Well, I love Ashley Monroe's record. I think it's a great record. And I'm trying to think of really new artists. [Maren Morris?] Yeah, yeah, she's great... I think she's one to watch. [Brandy Clark?] Yeah I love Brandy Clark. It's really great. When people say there are no women making good music, that's just not true.
4. So in 2016 where do you think your music fits on the spectrum that is Country radio right now?
To be completely honest, I tried to put that out of my mind when I was recording this record. I tried to just make a record without thinking about those boundaries or how it would fit in with anything. Honestly, the biggest records that I've had in my career were records that came out and didn't sound like anything else on the radio. They were really unique sounding for the time, and we took a lot of chances with songs. We didn't play the safest song on the record, and so I just kind of tried to think in that mindset. I'm not really going to try to change my sound or fit into any particular trend, so as far as where it fits, I don't know. I feel like it's compelling. I feel like it's going to jump off the radio and people are going to want to hear it again. It's exciting and different, and it reminds me of the biggest records I've had. Like I said, it sounds so different from everything else on the radio, but I think it's a really friendly, engaging kind of sound.
5. You've been around the format for a while, and you've seen a lot of phases and microclimates come in and out of the format. As someone who lives here in town and listens to radio, what's your take on the, as I like to call it, "Wild West" climate of the format right now, where it's like Pop and R&B and elements of Hip Hop? Do you see a swing back to traditional sounds in music and more ballads?
I feel like it's a transition, turning a corner sonically and song-wise. I felt it in the writing community, when I was out looking for songs for this record. People are trying to figure out what to do next, in a way. The encouraging thing for me is I hear people starting to write not for radio specifically, but songwriting from their hearts, which is how it was when I moved here. It's encouraging to me. So I think in a climate where you can hear Chris Stapleton and a Justin Timberlake and Country artists that are embracing those sounds as well, I think it's healthy. I think it will eventually settle into somewhere, and I do feel like we always typically go back to go forward, in everything. So I feel like it will kind of go back and get back to more lyric-oriented songs, because that's what Country music is at its core.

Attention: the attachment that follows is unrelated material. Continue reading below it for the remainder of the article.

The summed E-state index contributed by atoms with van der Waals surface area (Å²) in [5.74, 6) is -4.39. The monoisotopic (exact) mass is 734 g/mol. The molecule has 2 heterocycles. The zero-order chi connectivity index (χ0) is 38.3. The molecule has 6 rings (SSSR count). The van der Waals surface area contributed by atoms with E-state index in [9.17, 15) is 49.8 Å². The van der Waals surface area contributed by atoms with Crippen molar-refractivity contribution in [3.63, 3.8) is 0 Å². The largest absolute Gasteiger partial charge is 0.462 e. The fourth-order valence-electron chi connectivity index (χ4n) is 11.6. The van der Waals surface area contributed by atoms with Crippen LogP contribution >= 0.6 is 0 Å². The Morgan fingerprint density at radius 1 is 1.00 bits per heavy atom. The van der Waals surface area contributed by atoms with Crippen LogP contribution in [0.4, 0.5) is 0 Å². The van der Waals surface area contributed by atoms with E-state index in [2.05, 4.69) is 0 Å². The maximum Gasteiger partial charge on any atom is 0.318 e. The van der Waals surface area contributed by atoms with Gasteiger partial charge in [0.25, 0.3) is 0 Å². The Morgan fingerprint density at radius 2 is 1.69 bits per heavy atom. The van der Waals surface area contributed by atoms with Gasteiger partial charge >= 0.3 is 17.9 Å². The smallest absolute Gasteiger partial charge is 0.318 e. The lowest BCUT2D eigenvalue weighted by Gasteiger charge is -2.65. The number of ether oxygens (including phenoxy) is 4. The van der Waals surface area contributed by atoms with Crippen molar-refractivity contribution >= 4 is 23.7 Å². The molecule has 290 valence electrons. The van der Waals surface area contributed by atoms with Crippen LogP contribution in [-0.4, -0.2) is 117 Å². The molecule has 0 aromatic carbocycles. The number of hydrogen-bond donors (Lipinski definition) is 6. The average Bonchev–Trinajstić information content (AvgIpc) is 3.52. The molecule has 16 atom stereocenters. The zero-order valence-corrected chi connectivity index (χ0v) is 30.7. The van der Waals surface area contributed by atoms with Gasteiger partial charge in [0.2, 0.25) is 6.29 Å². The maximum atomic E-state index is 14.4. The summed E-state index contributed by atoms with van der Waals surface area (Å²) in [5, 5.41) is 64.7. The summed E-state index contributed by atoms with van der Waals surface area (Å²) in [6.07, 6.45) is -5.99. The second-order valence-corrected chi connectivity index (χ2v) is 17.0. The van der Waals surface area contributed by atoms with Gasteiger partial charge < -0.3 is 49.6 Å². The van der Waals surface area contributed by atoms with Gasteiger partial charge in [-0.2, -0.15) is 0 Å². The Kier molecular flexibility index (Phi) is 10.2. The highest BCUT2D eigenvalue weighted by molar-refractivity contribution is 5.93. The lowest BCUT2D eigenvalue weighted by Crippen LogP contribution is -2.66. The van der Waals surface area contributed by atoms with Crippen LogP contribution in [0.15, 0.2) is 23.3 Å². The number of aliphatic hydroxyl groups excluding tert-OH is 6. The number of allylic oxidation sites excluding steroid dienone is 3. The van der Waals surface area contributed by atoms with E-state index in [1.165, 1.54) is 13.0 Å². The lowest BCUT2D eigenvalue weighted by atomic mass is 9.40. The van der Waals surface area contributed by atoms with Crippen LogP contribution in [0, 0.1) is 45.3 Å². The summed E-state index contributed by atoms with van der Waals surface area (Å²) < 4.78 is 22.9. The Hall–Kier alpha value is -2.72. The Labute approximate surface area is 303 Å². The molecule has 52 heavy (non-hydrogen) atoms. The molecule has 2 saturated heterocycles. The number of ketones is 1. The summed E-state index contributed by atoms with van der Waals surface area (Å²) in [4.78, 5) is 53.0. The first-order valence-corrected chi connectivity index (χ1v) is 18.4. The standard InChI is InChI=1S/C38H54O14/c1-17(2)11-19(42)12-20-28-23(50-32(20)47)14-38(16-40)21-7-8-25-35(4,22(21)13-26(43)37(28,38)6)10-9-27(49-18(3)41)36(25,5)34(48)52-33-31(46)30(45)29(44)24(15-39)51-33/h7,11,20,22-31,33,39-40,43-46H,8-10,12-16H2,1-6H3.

6. That must be a unique perspective. So you're saying that you're seeing the songwriting community go back to songwriting values instead of writing commercially?
But I think it's going to take artists that specifically look for those kinds of songs and record those kinds of songs and have success with those kinds of songs before we really turn the corner, because at the end of the day, songwriters have to make a living. They have to put food on the table. They are driven a bit by that, but if we start to get some success with songs like "Girl Crush" or like "Burning House" or more lyric based songs, I think then that's even going to help the songwriters have more confidence. When I said I felt a transition, I feel they're a little straddling the fence right now. So I feel that the more success lyric-based songs have, I think that'll help everybody have the confidence to write more like that.
7. What kind of feel is the album going to have?
Well it's interesting, because "Reckless" really is not indicative of the rest of the record. I kind of went into this record with a specific idea of wanting to do a record that is very rootsy and organic and a little more Country. We have all of that on the record. When "Reckless" came along it was like well this isn't like the rest of the record, but it's so awesome. My husband John reminded me, you know you don't have to have a record where every song sounds the same. On "Evolution" there were so many kinds of sounds. It was seven singles, so it reminds me of that record in a way. Some of the songs even feel to me like they could've been on "Evolution." It's an interesting thing that's happened that I feel like the songs and the way we're producing them and the way I'm singing them is very reminiscent of some of the stuff I've done in the past. I feel like the fans are going to hear it and will be very excited, because it's probably a throwback to their favorite time that I made music. I think it feels familiar in that way. It's not retro by any means, but it just has that familiarity. We all make records and we all create and try to... sometimes. You know you've heard artists and you're like, can't you go back to making that record that you made like what are you doing? And it's hard we can't sometimes. We would if we could I'm sure, but you are a creative individual.